Ohio physicians: Suspension of your medical license may be just the start of your troubles

The State Medical Board of Ohio has the authority to take a disciplinary action against a physician’s professional license ranging from a Public Reprimand, to suspension, probation, or revocation. In addition, as noted in a previous post, effective September 29, 2015, the Medical Board was granted the authority by the Ohio General Assembly to issue a monetary fine against physicians (or Physician Assistants) found to be in violation of the Medical Practice Act (R.C. 4730 &4731). (See January 11, 2017 blog post about monetary fines).

In addition to a Medical Board disciplinary action, physicians should also be aware that if they are subjected to discipline by the Medical Board, they may also face additional repercussions to their professional practice and livelihood including, but not limited to:

Public Record: All final actions of the Medical Board constitute a public record. The general public will be able to review a summary of the disciplinary action and a copy of the Notice of Opportunity for Hearing, Consent Agreement, or Adjudication Order with Report and Recommendation at the e-license verification page located at: https://elicense.ohio.gov/OH_HomePage.
NPDB: Disciplinary actions of the Medical Board are reported to the National Practitioner Data Bank (NPDB). While the NPDB is not available to the general public, the following eligible entities have access to information on the NPDB: The Department of Health and Human Services, hospitals, health centers, health plans, medical malpractice payors, and state licensing boards. A health care organization can run a continuous query on practitioner reports. Therefore, as soon as you receive discipline from the Board, it is likely your employer will learn about it.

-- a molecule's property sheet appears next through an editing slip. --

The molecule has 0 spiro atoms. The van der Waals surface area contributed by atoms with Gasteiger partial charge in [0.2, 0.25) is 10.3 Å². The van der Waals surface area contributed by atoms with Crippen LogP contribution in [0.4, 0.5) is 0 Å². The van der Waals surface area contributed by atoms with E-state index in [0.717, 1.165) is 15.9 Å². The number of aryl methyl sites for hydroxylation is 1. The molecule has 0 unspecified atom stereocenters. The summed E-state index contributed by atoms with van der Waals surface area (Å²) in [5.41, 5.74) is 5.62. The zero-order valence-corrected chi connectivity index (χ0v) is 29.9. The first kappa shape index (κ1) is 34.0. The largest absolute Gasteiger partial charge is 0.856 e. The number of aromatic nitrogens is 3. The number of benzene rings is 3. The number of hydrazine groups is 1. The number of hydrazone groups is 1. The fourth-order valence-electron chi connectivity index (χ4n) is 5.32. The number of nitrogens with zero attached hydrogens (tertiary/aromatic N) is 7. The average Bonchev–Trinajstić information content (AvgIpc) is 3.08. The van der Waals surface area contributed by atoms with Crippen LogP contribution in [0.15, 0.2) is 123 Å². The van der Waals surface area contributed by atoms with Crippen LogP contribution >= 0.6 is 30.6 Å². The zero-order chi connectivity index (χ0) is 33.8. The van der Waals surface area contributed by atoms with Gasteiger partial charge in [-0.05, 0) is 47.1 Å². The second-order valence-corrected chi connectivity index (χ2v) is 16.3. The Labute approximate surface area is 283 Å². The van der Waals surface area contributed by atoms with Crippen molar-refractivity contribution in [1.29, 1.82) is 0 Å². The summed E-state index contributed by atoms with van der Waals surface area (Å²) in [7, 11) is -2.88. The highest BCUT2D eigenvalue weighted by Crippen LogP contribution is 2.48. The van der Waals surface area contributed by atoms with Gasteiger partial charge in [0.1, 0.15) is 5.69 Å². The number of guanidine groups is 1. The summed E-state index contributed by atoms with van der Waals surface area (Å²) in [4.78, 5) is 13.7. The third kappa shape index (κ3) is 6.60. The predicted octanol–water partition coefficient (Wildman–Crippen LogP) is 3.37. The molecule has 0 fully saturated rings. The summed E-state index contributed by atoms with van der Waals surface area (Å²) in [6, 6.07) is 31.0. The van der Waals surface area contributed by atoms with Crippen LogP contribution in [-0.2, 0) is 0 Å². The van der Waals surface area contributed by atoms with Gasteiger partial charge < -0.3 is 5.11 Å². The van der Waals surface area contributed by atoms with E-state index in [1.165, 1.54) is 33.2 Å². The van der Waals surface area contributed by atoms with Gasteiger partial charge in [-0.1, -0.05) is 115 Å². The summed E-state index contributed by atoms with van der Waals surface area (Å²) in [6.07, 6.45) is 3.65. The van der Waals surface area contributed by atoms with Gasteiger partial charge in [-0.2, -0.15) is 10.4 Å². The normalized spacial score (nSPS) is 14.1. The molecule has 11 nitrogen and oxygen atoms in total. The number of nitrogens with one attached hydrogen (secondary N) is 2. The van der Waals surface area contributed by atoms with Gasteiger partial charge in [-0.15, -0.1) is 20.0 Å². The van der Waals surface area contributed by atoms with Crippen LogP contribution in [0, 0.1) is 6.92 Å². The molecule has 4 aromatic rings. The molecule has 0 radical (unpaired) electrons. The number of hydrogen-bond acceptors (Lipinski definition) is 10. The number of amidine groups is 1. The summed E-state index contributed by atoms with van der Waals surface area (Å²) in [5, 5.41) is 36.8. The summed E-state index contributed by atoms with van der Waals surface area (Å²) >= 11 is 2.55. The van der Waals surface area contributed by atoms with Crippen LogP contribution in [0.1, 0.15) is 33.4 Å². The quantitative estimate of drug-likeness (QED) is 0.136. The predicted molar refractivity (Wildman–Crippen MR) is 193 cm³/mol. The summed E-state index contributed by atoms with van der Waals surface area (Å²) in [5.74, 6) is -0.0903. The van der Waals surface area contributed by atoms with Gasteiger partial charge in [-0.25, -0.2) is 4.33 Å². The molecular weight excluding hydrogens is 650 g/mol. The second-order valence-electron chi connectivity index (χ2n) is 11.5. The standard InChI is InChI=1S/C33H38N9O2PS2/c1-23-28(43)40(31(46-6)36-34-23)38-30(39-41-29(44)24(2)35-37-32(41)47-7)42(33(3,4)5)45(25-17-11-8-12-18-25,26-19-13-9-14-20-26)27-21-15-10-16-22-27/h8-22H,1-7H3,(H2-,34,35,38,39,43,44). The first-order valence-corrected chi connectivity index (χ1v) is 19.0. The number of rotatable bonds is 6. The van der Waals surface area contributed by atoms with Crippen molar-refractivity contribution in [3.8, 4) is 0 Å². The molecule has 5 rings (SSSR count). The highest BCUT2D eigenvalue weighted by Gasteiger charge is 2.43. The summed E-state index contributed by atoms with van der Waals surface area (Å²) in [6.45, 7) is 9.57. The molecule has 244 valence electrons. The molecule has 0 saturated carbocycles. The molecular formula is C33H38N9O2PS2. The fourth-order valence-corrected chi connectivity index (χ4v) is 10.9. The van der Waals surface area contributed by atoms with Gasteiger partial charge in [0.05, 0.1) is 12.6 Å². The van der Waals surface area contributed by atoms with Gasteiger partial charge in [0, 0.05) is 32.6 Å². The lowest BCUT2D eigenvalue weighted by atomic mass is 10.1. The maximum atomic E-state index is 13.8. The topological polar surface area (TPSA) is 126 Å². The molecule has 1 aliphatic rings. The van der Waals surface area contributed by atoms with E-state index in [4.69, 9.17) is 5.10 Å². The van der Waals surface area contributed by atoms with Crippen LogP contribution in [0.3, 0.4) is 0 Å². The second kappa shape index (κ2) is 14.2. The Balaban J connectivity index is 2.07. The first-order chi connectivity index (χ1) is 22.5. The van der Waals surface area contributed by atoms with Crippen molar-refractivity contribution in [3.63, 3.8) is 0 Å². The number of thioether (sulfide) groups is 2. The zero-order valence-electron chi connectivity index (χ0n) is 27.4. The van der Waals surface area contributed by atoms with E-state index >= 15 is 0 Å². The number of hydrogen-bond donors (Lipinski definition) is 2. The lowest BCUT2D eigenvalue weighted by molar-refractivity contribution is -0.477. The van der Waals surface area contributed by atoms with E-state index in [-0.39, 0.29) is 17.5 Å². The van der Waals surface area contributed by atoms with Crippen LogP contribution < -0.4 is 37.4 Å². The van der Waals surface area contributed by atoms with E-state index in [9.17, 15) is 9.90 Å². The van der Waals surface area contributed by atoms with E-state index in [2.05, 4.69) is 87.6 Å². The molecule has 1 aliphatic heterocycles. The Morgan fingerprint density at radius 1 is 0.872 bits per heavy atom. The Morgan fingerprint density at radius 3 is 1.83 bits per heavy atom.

DEA action: A physician’s Drug Enforcement Administration (DEA) license will be suspended during any period of medical licensure suspension. Criminal fines and/or imprisonment are available for any person who knowingly or intentionally (i) possesses a listed chemical with the intent to manufacture a controlled substance without proper registration; (ii) possesses or distributes a listed chemical with knowledge or a reasonable belief that the listed chemical will be used to manufacture a controlled substance; or (iii) evades the Controlled Substance Act’s recordkeeping and reporting requirements by receiving or distributing listed chemicals in small units. Violators of the aforementioned provisions may also be enjoined for up to ten years from handling listed chemicals. The physician must apply to have the DEA reinstated after his or her medical license is reinstated;
Hospital Privileges: Hospital privileges could be suspended or revoked;
Board certifications: Board certifications that the physician has may be limited, suspended, or revoked;
Sister State Discipline: Other state medical boards in which the physician is licensed can institute disciplinary actions based on the Ohio matter;
Medicare/Medicaid participation: A physician’s participation as a Medicaid/Medicare provider may be subject to revocation, thereby excluding them from obtaining reimbursement for services rendered to Medicare/Medicaid patients;
Third Party Payors (Insurance Company participation): Participation as an approved provider for private insurer(s) could be terminated, thereby excluding the physician from obtaining reimbursement for services rendered to patients insured by such insurer(s); and